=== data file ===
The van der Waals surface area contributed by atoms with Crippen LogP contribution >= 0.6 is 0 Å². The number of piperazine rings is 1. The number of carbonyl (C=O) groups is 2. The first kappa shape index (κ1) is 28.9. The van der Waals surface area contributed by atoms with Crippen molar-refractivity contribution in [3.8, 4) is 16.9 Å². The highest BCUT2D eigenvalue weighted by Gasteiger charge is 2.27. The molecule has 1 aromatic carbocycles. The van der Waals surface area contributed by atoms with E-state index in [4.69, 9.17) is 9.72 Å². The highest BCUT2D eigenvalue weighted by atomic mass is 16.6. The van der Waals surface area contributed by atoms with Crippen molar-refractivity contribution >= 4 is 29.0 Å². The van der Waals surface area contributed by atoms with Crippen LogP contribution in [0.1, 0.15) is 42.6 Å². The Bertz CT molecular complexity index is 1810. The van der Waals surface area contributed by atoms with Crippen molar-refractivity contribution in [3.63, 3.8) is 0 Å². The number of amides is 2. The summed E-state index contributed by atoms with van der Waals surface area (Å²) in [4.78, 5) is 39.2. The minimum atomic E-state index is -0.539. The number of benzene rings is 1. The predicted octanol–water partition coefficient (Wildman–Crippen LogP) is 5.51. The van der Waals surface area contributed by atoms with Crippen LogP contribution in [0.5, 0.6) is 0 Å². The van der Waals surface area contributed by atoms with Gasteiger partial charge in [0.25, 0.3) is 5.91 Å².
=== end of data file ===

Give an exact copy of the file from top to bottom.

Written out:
The van der Waals surface area contributed by atoms with Crippen LogP contribution >= 0.6 is 0 Å². The number of piperazine rings is 1. The number of carbonyl (C=O) groups is 2. The first kappa shape index (κ1) is 28.9. The van der Waals surface area contributed by atoms with Crippen molar-refractivity contribution in [3.8, 4) is 16.9 Å². The highest BCUT2D eigenvalue weighted by Gasteiger charge is 2.27. The molecule has 1 aromatic carbocycles. The van der Waals surface area contributed by atoms with E-state index in [4.69, 9.17) is 9.72 Å². The highest BCUT2D eigenvalue weighted by atomic mass is 16.6. The van der Waals surface area contributed by atoms with Crippen molar-refractivity contribution >= 4 is 29.0 Å². The van der Waals surface area contributed by atoms with Crippen LogP contribution in [0.1, 0.15) is 42.6 Å². The Bertz CT molecular complexity index is 1810. The van der Waals surface area contributed by atoms with Crippen molar-refractivity contribution in [3.63, 3.8) is 0 Å². The number of amides is 2. The summed E-state index contributed by atoms with van der Waals surface area (Å²) in [4.78, 5) is 39.2. The minimum atomic E-state index is -0.539. The number of benzene rings is 1. The predicted octanol–water partition coefficient (Wildman–Crippen LogP) is 5.51. The van der Waals surface area contributed by atoms with Crippen LogP contribution in [0.5, 0.6) is 0 Å². The van der Waals surface area contributed by atoms with Gasteiger partial charge in [0.25, 0.3) is 5.91 Å².